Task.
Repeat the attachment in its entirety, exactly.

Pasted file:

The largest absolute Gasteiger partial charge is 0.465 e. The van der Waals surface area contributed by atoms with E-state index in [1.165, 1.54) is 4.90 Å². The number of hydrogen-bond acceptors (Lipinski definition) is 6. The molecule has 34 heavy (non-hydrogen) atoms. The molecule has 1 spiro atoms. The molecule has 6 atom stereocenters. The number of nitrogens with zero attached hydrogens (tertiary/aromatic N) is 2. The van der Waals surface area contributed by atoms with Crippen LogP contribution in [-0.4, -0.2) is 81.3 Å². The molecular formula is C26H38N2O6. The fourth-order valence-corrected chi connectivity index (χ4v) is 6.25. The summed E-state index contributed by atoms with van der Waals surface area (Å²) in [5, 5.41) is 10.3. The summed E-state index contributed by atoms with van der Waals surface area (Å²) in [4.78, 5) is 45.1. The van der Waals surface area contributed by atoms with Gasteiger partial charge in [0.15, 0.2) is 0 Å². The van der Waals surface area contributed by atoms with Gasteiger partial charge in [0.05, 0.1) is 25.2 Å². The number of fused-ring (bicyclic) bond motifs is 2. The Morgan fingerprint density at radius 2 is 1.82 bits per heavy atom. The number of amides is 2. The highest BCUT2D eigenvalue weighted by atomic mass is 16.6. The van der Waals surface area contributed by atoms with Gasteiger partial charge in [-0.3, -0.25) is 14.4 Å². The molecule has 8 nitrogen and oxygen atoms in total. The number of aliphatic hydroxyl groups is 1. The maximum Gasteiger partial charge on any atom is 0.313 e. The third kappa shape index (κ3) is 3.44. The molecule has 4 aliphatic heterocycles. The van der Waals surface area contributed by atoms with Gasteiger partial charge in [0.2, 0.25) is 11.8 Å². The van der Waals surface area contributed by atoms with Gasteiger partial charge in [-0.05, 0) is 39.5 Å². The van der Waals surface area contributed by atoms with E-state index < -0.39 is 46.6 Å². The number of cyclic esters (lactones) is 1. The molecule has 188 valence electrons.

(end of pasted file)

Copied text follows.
The largest absolute Gasteiger partial charge is 0.465 e. The van der Waals surface area contributed by atoms with E-state index in [1.165, 1.54) is 4.90 Å². The number of hydrogen-bond acceptors (Lipinski definition) is 6. The molecule has 34 heavy (non-hydrogen) atoms. The molecule has 1 spiro atoms. The molecule has 6 atom stereocenters. The number of nitrogens with zero attached hydrogens (tertiary/aromatic N) is 2. The van der Waals surface area contributed by atoms with Crippen LogP contribution in [-0.4, -0.2) is 81.3 Å². The molecular formula is C26H38N2O6. The fourth-order valence-corrected chi connectivity index (χ4v) is 6.25. The summed E-state index contributed by atoms with van der Waals surface area (Å²) in [5, 5.41) is 10.3. The summed E-state index contributed by atoms with van der Waals surface area (Å²) in [4.78, 5) is 45.1. The van der Waals surface area contributed by atoms with Gasteiger partial charge in [0.15, 0.2) is 0 Å². The van der Waals surface area contributed by atoms with Gasteiger partial charge in [0.05, 0.1) is 25.2 Å². The number of fused-ring (bicyclic) bond motifs is 2. The Morgan fingerprint density at radius 2 is 1.82 bits per heavy atom. The number of amides is 2. The highest BCUT2D eigenvalue weighted by atomic mass is 16.6. The van der Waals surface area contributed by atoms with Gasteiger partial charge in [-0.3, -0.25) is 14.4 Å². The molecule has 8 nitrogen and oxygen atoms in total. The number of aliphatic hydroxyl groups is 1. The maximum Gasteiger partial charge on any atom is 0.313 e. The third kappa shape index (κ3) is 3.44. The molecule has 4 aliphatic heterocycles. The van der Waals surface area contributed by atoms with Gasteiger partial charge in [0.2, 0.25) is 11.8 Å². The van der Waals surface area contributed by atoms with Gasteiger partial charge in [-0.05, 0) is 39.5 Å². The van der Waals surface area contributed by atoms with E-state index < -0.39 is 46.6 Å². The number of cyclic esters (lactones) is 1. The molecule has 188 valence electrons.